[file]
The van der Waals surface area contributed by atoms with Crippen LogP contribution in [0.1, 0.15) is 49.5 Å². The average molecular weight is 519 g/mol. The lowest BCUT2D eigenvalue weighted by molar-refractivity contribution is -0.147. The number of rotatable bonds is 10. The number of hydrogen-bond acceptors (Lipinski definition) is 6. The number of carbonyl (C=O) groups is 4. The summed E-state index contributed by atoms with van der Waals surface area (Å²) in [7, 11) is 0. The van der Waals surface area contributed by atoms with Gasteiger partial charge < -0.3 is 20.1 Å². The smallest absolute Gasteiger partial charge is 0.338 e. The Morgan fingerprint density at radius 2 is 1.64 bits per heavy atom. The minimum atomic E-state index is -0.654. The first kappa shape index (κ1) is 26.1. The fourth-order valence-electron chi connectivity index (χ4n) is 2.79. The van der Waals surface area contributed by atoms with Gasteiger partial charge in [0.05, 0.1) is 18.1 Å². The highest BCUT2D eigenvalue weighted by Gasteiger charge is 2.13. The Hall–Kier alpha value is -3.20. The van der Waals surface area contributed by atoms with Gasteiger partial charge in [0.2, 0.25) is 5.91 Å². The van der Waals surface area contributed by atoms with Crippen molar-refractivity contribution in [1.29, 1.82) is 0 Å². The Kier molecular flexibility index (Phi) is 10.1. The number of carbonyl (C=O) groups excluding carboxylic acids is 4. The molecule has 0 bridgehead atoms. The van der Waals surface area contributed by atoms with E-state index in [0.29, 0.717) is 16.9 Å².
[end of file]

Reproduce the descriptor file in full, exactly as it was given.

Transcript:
The van der Waals surface area contributed by atoms with Crippen LogP contribution in [0.1, 0.15) is 49.5 Å². The average molecular weight is 519 g/mol. The lowest BCUT2D eigenvalue weighted by molar-refractivity contribution is -0.147. The number of rotatable bonds is 10. The number of hydrogen-bond acceptors (Lipinski definition) is 6. The number of carbonyl (C=O) groups is 4. The summed E-state index contributed by atoms with van der Waals surface area (Å²) in [7, 11) is 0. The van der Waals surface area contributed by atoms with Gasteiger partial charge < -0.3 is 20.1 Å². The smallest absolute Gasteiger partial charge is 0.338 e. The Morgan fingerprint density at radius 2 is 1.64 bits per heavy atom. The minimum atomic E-state index is -0.654. The first kappa shape index (κ1) is 26.1. The fourth-order valence-electron chi connectivity index (χ4n) is 2.79. The van der Waals surface area contributed by atoms with Gasteiger partial charge in [0.05, 0.1) is 18.1 Å². The highest BCUT2D eigenvalue weighted by Gasteiger charge is 2.13. The Hall–Kier alpha value is -3.20. The van der Waals surface area contributed by atoms with Gasteiger partial charge in [0.2, 0.25) is 5.91 Å². The van der Waals surface area contributed by atoms with Crippen molar-refractivity contribution in [1.29, 1.82) is 0 Å². The Kier molecular flexibility index (Phi) is 10.1. The number of carbonyl (C=O) groups excluding carboxylic acids is 4. The molecule has 0 bridgehead atoms. The van der Waals surface area contributed by atoms with E-state index in [0.29, 0.717) is 16.9 Å².